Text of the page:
A pituitary tumor is an abnormal growth of cells in the pituitary gland. The American Cancer Society estimates that nearly one out of five people in the United States will develop a pituitary tumor within his or her lifetime.
The pituitary gland is a pea-sized endocrine gland located in the center of the brain, just behind the nose and close to the optic nerves. Connected to the hypothalamus, the gland provides an important link between brain activity and the endocrine system, which is involved in producing and releasing hormones.
Doctors often refer to the pituitary gland as the “master gland” because it controls the release of hormones from other endocrine glands, such as the thyroid and adrenal glands. It regulates a number of important functions in the body such as our temperature, thyroid activity, growth during childhood, urine production, male testosterone production, and female ovulation, estrogen production, and lactation.
While most pituitary tumors do not cause symptoms, some do cause health issues. The tumor can be functional or nonfunctional, depending on whether it produces hormones. Some functional pituitary tumors produce excessive amounts of certain hormones such as growth hormone or adrenocorticotropic hormone (ACTH), which leads to the release of cortisol, a stress hormone that maintains blood pressure and glucose levels.
Types of Pituitary Tumors
With the exception of nonfunctional tumors, pituitary gland tumors are classified by the type of hormone they secrete.
These pituitary tumors make a hormone called adrenocorticotropic hormone (ACTH). When the body makes too much ACTH, it causes a disorder known as Cushing’s disease.
Growth Hormone–Secreting Tumors
These pituitary tumors make growth hormone, which can cause a disorder known as acromegaly in adults. In children, the condition is known as gigantism.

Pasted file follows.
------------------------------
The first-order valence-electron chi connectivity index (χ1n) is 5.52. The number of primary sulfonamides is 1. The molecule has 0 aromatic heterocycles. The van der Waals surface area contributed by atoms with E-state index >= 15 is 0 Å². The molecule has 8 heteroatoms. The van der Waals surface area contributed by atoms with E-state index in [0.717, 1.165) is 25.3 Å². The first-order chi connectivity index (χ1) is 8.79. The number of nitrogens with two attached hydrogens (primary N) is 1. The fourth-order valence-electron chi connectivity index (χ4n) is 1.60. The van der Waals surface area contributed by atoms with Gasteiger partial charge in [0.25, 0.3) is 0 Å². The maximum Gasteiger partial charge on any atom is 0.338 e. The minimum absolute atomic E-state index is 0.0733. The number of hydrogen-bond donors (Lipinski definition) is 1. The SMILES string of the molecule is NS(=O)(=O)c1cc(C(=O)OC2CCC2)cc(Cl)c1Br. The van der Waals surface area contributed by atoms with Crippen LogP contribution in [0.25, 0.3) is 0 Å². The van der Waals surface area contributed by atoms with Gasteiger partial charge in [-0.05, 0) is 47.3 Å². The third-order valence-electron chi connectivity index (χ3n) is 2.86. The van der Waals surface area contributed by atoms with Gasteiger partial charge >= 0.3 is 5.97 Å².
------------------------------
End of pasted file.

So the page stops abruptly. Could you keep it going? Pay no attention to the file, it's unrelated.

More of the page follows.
These pituitary tumors make prolactin, a hormone that stimulates a woman’s breasts to make milk during and after pregnancy, and that can lead to loss of libido and low testosterone in men.
TSH-Producing & Gonadotropin-Secreting Tumors
These pituitary tumors produce excess thyroid-stimulating hormone, causing the thyroid gland to become overactive. Tumors in the pituitary gland that secrete reproductive hormones such as follicle-stimulating hormone (FSH) and luteinizing hormone (LH), called gonadotropin-secreting tumors, are treated similarly.
Nonfunctional Pituitary Tumors
Although these pituitary tumors do not produce hormones, they can affect the secretion of reproductive hormones.
Non-Pituitary Tumors of the Sella
A part of the brain called the sella, as well as its surrounding space, can be the site of pituitary tumors as well as other types of tumors, including meningiomas, gliomas, metastatic tumors, and germinomas. In many cases our physicians can use the same surgical approaches commonly used for pituitary tumors (transnasal surgery, endoscopic surgery, intraoperative MRI) as well as radiation or chemotherapy, if needed.
Pituitary Tumor Risk Factors
Certain genetic conditions increase the chance that a pituitary tumor will develop. These conditions include multiple endocrine neoplasia (MEN) types 1 or 4, which often present with multiple tumor types; McCune Albright syndrome, which is associated with bone disorders; and Carney complex, a rare disorder that causes skin spots and tumors of the skin, nervous system, and heart.
Isolated cases of familial acromegaly (in which there is too much growth hormone) have also been reported as a risk factor for pituitary tumors.
Pituitary Tumor Symptoms
Symptoms of a pituitary tumor vary based on the type of tumor as well as its size and location. Most people with pituitary tumors do not experience any symptoms, and are unaware that the tumor is present unless it is found by chance upon examination for an unrelated issue.
If symptoms do develop, they are often related to the disruption of the endocrine glands responsible for secreting various hormones that regulate bodily functions. Visual symptoms arise when the tumor is large enough to compress the optic chiasm (the part of the brain where the optic nerves cross), leading to loss of peripheral vision or a limiting of the visual field.